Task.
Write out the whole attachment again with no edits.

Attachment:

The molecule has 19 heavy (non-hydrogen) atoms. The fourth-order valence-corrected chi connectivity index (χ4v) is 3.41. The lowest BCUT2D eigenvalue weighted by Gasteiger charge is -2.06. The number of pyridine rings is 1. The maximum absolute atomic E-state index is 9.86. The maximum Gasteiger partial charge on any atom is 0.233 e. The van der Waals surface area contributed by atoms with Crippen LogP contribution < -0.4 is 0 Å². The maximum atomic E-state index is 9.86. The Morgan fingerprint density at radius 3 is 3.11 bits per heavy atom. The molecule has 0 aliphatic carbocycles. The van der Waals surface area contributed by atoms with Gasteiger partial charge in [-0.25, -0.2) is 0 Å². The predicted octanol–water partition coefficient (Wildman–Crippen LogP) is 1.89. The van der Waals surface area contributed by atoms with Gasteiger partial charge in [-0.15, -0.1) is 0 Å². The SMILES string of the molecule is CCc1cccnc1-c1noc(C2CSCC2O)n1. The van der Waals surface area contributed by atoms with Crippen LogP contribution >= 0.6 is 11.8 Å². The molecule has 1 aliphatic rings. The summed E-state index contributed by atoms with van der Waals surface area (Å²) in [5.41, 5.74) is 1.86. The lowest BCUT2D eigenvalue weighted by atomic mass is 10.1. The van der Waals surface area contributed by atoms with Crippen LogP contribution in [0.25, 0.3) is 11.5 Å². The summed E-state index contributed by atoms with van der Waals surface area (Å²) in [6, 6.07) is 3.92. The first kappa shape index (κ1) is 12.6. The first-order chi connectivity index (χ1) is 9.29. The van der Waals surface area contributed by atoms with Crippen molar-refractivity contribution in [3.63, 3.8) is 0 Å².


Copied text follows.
The molecule has 19 heavy (non-hydrogen) atoms. The fourth-order valence-corrected chi connectivity index (χ4v) is 3.41. The lowest BCUT2D eigenvalue weighted by Gasteiger charge is -2.06. The number of pyridine rings is 1. The maximum absolute atomic E-state index is 9.86. The maximum Gasteiger partial charge on any atom is 0.233 e. The van der Waals surface area contributed by atoms with Crippen LogP contribution < -0.4 is 0 Å². The maximum atomic E-state index is 9.86. The Morgan fingerprint density at radius 3 is 3.11 bits per heavy atom. The molecule has 0 aliphatic carbocycles. The van der Waals surface area contributed by atoms with Gasteiger partial charge in [-0.25, -0.2) is 0 Å². The predicted octanol–water partition coefficient (Wildman–Crippen LogP) is 1.89. The van der Waals surface area contributed by atoms with Gasteiger partial charge in [-0.15, -0.1) is 0 Å². The SMILES string of the molecule is CCc1cccnc1-c1noc(C2CSCC2O)n1. The van der Waals surface area contributed by atoms with Crippen LogP contribution >= 0.6 is 11.8 Å². The molecule has 1 aliphatic rings. The summed E-state index contributed by atoms with van der Waals surface area (Å²) in [5.41, 5.74) is 1.86. The lowest BCUT2D eigenvalue weighted by atomic mass is 10.1. The van der Waals surface area contributed by atoms with Crippen LogP contribution in [0.25, 0.3) is 11.5 Å². The summed E-state index contributed by atoms with van der Waals surface area (Å²) in [6, 6.07) is 3.92. The first kappa shape index (κ1) is 12.6. The first-order chi connectivity index (χ1) is 9.29. The van der Waals surface area contributed by atoms with Crippen molar-refractivity contribution in [3.63, 3.8) is 0 Å².